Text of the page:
Serves 6 to 8

I never thought I’d taste a dish with butter beans as blissfully perfect as my mother’s, but this one is its peer, with a velvety texture and the perfect marriage of complementary flavors in the beans, tart sauce, and tangy ham.

Butter Beans

21/2cups water

5 cups fresh or frozen speckled butter beans

1/4pound country ham with fat removed, cut in small pieces

Lemon Veloute

11/2cups chicken stock

3 tablespoons butter

3 tablespoons flour

2 tablespoons freshly squeezed lemon



In a heavy pan, bring the water to a boil and add the butter beans. (If using frozen beans, use a wooden spoon to gently break up clumps.) When the water returns to a boil, turn the heat down and let the beans simmer for about 45 minutes, or until the skins are tender and the insides creamy, and most of the water has boiled off.

While the beans are simmering, make the lemon veloute’. In a small pan, heat the chicken stock. Fill the bottom of a double boiler with water, and bring to a boil. Meanwhile, in the top of the double boiler, set directly over low heat, melt the butter and whisk in the flour. Cook, whisking, for five minutes, then slowly whisk in the hot stock. Place over the boiling water and cook for 45 to 50 minutes, stirring occasionally to keep a crust from forming on top.

When the beans are done, add the country ham pieces and cook until the ham is just warmed. Meanwhile, remove the veloute from the heat, add the lemon juice, and salt to taste. Remove the beans from the heat, pour the velout6 over the beans, and mix well. Serve immediately.

Steam Beans

If you should luck upon a crop of fresh sivvy beans or butter peas still in their pods, and they are truly fresh and very young, you may want to try something my friend Don Nobles of Montgomery, Alabama, recommends: ‘I’ve had butter peas steamed still in their little pods when they are very, very young. Just steamed for a few minutes until they’re tender, and then served with salt and butter They’ve a flavor in between an English pea and a snow pea. Truly splendid!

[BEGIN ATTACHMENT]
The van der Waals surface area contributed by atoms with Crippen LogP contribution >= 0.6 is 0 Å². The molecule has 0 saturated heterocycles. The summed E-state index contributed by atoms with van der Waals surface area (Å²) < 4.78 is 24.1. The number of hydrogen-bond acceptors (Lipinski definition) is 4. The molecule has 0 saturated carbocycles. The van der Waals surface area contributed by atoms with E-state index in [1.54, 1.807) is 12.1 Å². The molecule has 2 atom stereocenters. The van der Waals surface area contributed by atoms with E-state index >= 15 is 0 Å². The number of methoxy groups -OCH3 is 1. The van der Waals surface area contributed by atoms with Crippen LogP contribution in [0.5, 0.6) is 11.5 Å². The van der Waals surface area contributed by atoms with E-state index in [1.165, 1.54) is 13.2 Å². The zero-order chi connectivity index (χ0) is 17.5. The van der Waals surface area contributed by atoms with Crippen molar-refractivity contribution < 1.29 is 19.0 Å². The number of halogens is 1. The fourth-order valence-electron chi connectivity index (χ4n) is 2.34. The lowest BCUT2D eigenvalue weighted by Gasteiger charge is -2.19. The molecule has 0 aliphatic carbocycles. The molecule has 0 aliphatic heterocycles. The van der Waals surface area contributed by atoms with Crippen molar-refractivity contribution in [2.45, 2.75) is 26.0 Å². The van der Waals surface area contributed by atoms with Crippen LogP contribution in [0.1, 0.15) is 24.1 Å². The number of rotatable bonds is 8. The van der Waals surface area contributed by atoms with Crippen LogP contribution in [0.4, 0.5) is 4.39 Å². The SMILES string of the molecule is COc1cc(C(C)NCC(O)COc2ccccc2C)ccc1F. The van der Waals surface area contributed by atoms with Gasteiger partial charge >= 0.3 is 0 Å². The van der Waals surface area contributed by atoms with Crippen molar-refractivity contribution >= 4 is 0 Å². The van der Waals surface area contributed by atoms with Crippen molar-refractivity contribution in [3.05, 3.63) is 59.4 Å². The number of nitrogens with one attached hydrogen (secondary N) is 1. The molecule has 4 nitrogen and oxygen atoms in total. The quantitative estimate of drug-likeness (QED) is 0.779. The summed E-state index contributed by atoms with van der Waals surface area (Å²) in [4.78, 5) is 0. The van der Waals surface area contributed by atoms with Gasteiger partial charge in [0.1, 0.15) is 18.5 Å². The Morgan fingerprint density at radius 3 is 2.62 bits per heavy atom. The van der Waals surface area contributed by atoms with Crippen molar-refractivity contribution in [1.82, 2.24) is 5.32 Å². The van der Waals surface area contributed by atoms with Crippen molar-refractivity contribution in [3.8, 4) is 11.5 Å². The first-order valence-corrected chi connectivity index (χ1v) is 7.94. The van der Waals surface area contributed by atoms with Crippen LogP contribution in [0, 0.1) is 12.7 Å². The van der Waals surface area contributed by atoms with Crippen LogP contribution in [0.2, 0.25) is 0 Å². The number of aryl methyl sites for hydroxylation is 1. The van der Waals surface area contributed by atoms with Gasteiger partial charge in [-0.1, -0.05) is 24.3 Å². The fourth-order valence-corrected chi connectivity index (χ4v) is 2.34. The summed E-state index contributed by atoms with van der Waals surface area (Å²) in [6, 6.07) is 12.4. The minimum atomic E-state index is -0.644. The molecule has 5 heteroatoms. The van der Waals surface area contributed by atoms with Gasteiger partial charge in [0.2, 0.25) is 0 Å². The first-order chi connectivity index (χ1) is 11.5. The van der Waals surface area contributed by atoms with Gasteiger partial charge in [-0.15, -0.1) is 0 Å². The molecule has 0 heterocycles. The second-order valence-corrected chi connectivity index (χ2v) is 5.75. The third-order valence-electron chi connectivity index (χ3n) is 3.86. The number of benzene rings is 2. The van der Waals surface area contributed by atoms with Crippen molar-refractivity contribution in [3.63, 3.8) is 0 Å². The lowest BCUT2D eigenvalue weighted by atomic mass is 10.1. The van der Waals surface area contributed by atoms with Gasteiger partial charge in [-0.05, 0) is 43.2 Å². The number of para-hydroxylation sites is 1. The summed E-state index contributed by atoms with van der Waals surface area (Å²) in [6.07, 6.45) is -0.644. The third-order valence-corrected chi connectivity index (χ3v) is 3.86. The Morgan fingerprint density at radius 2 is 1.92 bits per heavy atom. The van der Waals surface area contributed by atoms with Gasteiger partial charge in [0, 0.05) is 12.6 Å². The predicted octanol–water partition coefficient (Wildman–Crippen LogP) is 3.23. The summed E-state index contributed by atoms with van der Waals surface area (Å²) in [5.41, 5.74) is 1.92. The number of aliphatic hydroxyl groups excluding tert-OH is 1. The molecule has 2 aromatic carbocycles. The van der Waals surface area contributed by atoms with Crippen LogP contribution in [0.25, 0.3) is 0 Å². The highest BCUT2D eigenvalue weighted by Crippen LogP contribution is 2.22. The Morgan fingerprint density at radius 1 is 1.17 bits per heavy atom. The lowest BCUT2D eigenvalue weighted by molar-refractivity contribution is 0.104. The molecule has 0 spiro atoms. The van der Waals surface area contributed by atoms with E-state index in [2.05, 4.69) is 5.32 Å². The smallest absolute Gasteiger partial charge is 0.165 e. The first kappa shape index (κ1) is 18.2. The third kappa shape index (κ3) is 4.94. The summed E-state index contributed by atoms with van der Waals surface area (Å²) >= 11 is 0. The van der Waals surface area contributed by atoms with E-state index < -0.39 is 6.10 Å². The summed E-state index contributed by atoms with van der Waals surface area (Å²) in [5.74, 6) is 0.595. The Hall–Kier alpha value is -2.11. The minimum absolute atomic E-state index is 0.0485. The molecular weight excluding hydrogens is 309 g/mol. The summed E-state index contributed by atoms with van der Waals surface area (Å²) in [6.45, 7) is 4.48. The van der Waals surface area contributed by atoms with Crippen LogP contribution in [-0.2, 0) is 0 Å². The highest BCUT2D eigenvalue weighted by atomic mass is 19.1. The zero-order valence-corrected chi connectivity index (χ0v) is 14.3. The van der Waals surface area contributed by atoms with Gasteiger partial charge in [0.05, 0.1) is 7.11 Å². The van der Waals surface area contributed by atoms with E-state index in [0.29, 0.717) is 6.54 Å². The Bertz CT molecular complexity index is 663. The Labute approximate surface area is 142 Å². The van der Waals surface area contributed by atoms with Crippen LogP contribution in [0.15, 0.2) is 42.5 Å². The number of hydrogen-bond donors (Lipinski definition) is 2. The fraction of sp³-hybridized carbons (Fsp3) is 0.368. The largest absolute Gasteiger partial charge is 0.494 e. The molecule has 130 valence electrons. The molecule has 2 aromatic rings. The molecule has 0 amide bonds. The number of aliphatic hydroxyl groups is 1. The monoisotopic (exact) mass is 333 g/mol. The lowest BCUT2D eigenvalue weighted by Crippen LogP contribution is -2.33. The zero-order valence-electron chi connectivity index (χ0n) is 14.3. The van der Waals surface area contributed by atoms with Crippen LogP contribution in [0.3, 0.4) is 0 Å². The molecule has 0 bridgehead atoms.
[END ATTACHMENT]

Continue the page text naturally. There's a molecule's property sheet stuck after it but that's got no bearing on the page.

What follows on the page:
Copyright © 1999 Ronni Lundy

More Food in Less Space

Back in the 1970’s the average backyard vegetable garden was about 1000 square feet. Now it is typically 200 square feet. New houses tend toward smaller yards, so the farm model of growing food and the generous space it required has become obsolete. Contemporary vegetable gardening borrows the best design ideas from the past, while incorporating new technology and materials to make smaller vegetable gardens easier to manage, and more productive.

Two ways to coax more production from limited space is by borrowing from old cultures the concepts of raised beds and vertical growing. Shifting a garden layout from rows to raised beds almost doubles the available growing area, as most of the ground formerly devoted to paths is dedicated to production. Growing food vertically to exploit the airspace above the garden again almost doubles its effective production area. This configuration facilitates the use of soaker hose irrigation, woven fabric mulches and other space age materials to dramatically reduce the amount of work involved in producing crops.

Raised Beds
Raised beds are permanent, rectangular plots holding soil that remains loose and rich because it is never compacted by foot traffic. Paths between the beds are also permanent. While they require a significant investment of physical labor to dig and box, they do not have to be dug again every year. Raised beds promise years of virtually instant bed preparation and easy planting each spring. Try one bed at first. Dig it in the fall when the weather is cool, then add more beds over time. Because their excellent soil permits intensive planting, it will not be necessary to have as big a garden overall as before.

Making Raised Beds
Lay out the bed’s dimensions with stakes and string. A width of 3 or 4 feet is a comfortable reach from either side for most adults. Lengths of 8 or 12 feet (conveniently allowing for evenly spaced trellis supports every 4 feet) are most adaptable to the typical backyard.